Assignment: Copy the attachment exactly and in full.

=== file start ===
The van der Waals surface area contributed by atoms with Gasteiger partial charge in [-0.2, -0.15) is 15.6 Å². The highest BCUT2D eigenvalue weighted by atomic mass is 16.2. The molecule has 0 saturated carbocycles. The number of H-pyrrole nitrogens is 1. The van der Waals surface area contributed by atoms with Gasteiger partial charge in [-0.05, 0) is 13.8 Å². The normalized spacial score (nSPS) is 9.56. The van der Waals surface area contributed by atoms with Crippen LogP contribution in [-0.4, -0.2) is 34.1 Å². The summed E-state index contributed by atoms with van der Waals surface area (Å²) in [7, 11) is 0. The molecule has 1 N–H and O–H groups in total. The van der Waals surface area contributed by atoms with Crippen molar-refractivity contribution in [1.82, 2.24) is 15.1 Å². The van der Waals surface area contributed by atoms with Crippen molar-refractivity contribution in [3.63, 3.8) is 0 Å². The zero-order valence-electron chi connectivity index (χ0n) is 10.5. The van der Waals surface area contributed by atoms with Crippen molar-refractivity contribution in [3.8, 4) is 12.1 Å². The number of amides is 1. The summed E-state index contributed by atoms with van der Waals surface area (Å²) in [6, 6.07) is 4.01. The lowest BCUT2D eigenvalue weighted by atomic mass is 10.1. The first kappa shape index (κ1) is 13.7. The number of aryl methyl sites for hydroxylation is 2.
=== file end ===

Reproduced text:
The van der Waals surface area contributed by atoms with Gasteiger partial charge in [-0.2, -0.15) is 15.6 Å². The highest BCUT2D eigenvalue weighted by atomic mass is 16.2. The molecule has 0 saturated carbocycles. The number of H-pyrrole nitrogens is 1. The van der Waals surface area contributed by atoms with Gasteiger partial charge in [-0.05, 0) is 13.8 Å². The normalized spacial score (nSPS) is 9.56. The van der Waals surface area contributed by atoms with Crippen LogP contribution in [-0.4, -0.2) is 34.1 Å². The summed E-state index contributed by atoms with van der Waals surface area (Å²) in [7, 11) is 0. The molecule has 1 N–H and O–H groups in total. The van der Waals surface area contributed by atoms with Crippen molar-refractivity contribution in [1.82, 2.24) is 15.1 Å². The van der Waals surface area contributed by atoms with Crippen molar-refractivity contribution in [3.63, 3.8) is 0 Å². The zero-order valence-electron chi connectivity index (χ0n) is 10.5. The van der Waals surface area contributed by atoms with Crippen molar-refractivity contribution in [3.8, 4) is 12.1 Å². The number of amides is 1. The summed E-state index contributed by atoms with van der Waals surface area (Å²) in [6, 6.07) is 4.01. The lowest BCUT2D eigenvalue weighted by atomic mass is 10.1. The first kappa shape index (κ1) is 13.7. The number of aryl methyl sites for hydroxylation is 2.